This part of the marginalia may be difficult to explain. I don’t know if it will make a lot of sense to people who speak English. It has to do with the voice of the story. The voice is a different thing than the narrator, or the person telling the story.
We just established who the storyteller is — Karen, Anna, and sometimes MWe. But the voice is how the teller sounds when they tell the story. The tone. The style. In other words, what Karen or Anna or MWe sound like as the narrator.
And we’ve decided that we both want to speak, as much as possible, in a way that actually isn’t that common in English.
Does this make sense so far?
~ Karen ~
You think so deeply, Anna. Just try.
~ Anna ~
People impact each other. We both cause impact and are impacted.
This is a fundamental truth that my mother has known in her bones her entire life.
My mother tells her story to me, and I receive it. I tell her story to you, the reader, and you receive it. I am both a receiver and a doer at the same time. I both learn and invent. Impacted by my mother and impacting our readers.
My mother shares her story, and she is her story. She is both a doer, engaging in storytelling, and a receiver, being witnessed by others for who she is and what her life has been. She is both telling her story and learning to see her story as important to tell. Impacting my ability to help her craft her story and impacted by our readers and their perceptions of her.
This is also exactly what happens when you teach kids through a process called co-active movement, a strategy that my mother believed in early on as an educator. Basically, when you move in tandem with a child, you learn together. Both of you do actions, each for yourself. Both of you are perceived as knowing things and learning things. You invent yourselves alongside each other. That is the point of view of this book. My mother calls it co-living.
By the time my mother got to the United States in the early 70s and nearing the age 30, she had already adopted psychologist Jean Piaget’s view on education:
“Children have real understanding only of that which they invent themselves, and each time that we try to teach them too quickly, we keep them from reinventing it themselves.”
Piaget called for teachers to stop being lecturers, to stop handing out ready-made answers. Instead, Piaget wanted teachers to act as instigators of research, initiative, and invention. Piaget wanted adults and children to practice what would come to be known as co-learning. Co-learning is a style of education where everyone learns together, everyone brings ingenuity and wisdom to the learning process, and at the end of the day, everyone learns.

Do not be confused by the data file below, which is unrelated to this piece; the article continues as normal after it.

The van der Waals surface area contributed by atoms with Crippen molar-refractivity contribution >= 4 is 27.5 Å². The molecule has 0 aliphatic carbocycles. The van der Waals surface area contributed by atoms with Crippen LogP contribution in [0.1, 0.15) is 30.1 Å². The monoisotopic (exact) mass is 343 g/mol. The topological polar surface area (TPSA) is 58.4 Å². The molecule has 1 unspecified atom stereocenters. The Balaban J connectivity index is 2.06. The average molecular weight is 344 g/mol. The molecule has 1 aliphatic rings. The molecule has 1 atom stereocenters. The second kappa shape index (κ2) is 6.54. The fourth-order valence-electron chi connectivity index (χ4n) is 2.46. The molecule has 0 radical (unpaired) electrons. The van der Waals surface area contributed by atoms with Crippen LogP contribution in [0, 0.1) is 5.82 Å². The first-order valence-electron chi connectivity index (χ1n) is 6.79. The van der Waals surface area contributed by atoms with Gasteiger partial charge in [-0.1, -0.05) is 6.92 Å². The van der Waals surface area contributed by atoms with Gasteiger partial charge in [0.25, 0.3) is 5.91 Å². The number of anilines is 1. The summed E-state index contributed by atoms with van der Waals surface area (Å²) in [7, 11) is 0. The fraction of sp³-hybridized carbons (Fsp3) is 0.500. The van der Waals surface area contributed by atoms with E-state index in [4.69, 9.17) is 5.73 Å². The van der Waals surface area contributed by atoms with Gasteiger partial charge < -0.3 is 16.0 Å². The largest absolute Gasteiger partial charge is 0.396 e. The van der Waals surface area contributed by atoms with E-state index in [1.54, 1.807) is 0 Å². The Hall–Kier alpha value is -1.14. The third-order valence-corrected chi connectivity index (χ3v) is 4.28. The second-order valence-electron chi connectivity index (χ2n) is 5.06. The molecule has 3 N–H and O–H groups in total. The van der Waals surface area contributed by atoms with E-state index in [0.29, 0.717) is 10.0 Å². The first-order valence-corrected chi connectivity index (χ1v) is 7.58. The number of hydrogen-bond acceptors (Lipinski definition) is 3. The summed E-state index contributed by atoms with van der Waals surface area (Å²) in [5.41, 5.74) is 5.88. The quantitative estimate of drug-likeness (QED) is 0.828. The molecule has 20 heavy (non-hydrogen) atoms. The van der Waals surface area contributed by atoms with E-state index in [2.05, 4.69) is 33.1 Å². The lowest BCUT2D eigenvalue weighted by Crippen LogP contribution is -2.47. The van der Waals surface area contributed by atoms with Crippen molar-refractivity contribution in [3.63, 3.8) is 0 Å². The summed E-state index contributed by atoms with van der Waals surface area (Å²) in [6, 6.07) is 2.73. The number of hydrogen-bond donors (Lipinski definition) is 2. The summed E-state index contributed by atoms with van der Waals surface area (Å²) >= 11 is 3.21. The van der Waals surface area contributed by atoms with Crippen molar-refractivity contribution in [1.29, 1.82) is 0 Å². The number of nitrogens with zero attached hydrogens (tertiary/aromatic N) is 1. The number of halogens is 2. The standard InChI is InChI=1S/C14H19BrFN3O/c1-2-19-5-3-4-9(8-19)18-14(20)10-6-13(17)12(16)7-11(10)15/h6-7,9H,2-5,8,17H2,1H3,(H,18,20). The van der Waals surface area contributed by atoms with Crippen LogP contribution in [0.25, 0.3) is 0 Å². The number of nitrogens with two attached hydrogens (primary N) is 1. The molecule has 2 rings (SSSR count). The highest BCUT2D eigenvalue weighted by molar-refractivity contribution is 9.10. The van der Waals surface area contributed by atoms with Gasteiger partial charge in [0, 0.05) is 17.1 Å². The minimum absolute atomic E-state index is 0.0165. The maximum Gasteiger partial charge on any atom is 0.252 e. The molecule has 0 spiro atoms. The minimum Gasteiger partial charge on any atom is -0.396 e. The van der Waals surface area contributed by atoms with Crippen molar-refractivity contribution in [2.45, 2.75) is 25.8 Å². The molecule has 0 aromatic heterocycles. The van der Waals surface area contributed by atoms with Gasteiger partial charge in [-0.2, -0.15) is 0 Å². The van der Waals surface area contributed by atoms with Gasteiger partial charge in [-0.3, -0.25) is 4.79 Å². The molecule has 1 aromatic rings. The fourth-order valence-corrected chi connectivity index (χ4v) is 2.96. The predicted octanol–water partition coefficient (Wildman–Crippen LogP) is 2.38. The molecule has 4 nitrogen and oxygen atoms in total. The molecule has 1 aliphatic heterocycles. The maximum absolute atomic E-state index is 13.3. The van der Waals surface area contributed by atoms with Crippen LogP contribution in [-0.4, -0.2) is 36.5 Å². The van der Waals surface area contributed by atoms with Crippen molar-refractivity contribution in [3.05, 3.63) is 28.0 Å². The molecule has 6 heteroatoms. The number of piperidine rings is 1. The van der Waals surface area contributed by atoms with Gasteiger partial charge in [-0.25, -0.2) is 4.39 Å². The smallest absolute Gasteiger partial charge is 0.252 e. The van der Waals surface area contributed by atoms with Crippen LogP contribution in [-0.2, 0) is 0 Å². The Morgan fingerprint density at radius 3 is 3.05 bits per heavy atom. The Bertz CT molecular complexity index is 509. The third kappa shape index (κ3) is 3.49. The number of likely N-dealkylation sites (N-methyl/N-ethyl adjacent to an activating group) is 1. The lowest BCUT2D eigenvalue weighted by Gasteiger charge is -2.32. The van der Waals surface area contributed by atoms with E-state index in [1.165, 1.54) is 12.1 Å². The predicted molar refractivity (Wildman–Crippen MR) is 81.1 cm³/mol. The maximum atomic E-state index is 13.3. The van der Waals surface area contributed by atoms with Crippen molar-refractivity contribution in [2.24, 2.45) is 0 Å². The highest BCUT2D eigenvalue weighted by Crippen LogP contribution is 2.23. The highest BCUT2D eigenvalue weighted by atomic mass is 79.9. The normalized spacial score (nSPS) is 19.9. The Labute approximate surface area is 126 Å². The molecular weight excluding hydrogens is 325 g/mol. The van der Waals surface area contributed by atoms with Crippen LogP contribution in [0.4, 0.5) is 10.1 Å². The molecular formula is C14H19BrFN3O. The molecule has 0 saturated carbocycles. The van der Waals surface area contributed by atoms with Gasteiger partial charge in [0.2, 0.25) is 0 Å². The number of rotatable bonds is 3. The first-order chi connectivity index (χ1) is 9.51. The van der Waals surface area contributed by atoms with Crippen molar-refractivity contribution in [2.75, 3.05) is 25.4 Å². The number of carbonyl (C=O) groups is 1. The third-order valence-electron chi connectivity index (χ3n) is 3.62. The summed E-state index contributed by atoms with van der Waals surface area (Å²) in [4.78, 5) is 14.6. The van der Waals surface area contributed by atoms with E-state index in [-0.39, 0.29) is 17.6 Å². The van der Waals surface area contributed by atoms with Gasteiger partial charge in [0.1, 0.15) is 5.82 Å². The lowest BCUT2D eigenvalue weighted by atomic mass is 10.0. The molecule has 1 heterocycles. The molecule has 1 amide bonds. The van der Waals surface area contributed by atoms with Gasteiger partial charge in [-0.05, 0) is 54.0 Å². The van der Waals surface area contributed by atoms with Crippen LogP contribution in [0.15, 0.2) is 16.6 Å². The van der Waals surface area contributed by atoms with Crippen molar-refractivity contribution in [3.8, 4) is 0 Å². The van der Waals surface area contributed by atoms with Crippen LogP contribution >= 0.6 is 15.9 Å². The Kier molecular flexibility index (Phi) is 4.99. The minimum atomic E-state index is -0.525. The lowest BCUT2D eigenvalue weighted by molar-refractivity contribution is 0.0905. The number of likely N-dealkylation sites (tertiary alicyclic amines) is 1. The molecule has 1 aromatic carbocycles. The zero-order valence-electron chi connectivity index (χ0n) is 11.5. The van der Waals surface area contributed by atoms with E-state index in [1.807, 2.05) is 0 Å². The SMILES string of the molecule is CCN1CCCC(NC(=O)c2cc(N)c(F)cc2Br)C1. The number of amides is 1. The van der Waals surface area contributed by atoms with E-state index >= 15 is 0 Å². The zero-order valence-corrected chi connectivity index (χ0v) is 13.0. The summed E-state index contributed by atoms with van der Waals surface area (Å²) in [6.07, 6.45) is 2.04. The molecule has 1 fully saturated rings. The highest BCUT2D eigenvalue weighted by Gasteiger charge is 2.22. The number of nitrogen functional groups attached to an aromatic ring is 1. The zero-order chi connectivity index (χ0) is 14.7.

My mother understood that this co-learning model was bigger than education and was part of how we live. Some core part of her sensed from a very young age that medical attention for her disability was too often about her being a passive receiver of care. Doctors and her parents were the active agents of change in her childhood — change that she mostly didn’t need or want or deserve.
Kysthospitalet (coastal hospital) where Karen spent much of her childhood primarily treated patients orthopedically, and all of Karen's bone surgeries happened at this hospital. The final operation on Karen's right leg caused Karen's knee to buckle backwards. That is when she stopped going to Kystha.
My mother also understood that her mother’s way of dealing with the gender roles, binaries, and power dynamics in her parents’ marriage, her mother’s kind of womanhood, needed to change in her own marriage, for the sake of her daughters, and for her own sake. And my mother needed a powerful tool fueled by love to make that change. My mother chose to co-live.
~ Karen ~
In 2020, I was interviewed by my dear and good friend Lynn Rose for her podcast for the American University of Iraq about my experiences with disability and gender. The interview explores some of how I figured out that I needed to do gender differently from my mother and from the rest of the world. A link to the podcast is posted below.
The whole podcast could be listened to right now before reading on. The interview is about 50 minutes long. Or, the podcast could be skipped for now, and maybe come back to later. Listening to this interview won't be necessary for understanding the rest of this section.
To listen to the entire podcast, go to this web address: https://soundcloud.com/auis/lynn-rose-speaks-to-karen-hagrup
Before becoming a mother, as a special education teacher, I wanted to be with the kids and share questions, experiences, and activities, rather than lecturing or commanding or scolding. Even as a teacher for deaf-blind, profoundly retarded, autistic rubella children, I learned to use a program called co-active movements to see if they could learn to relate to people or events.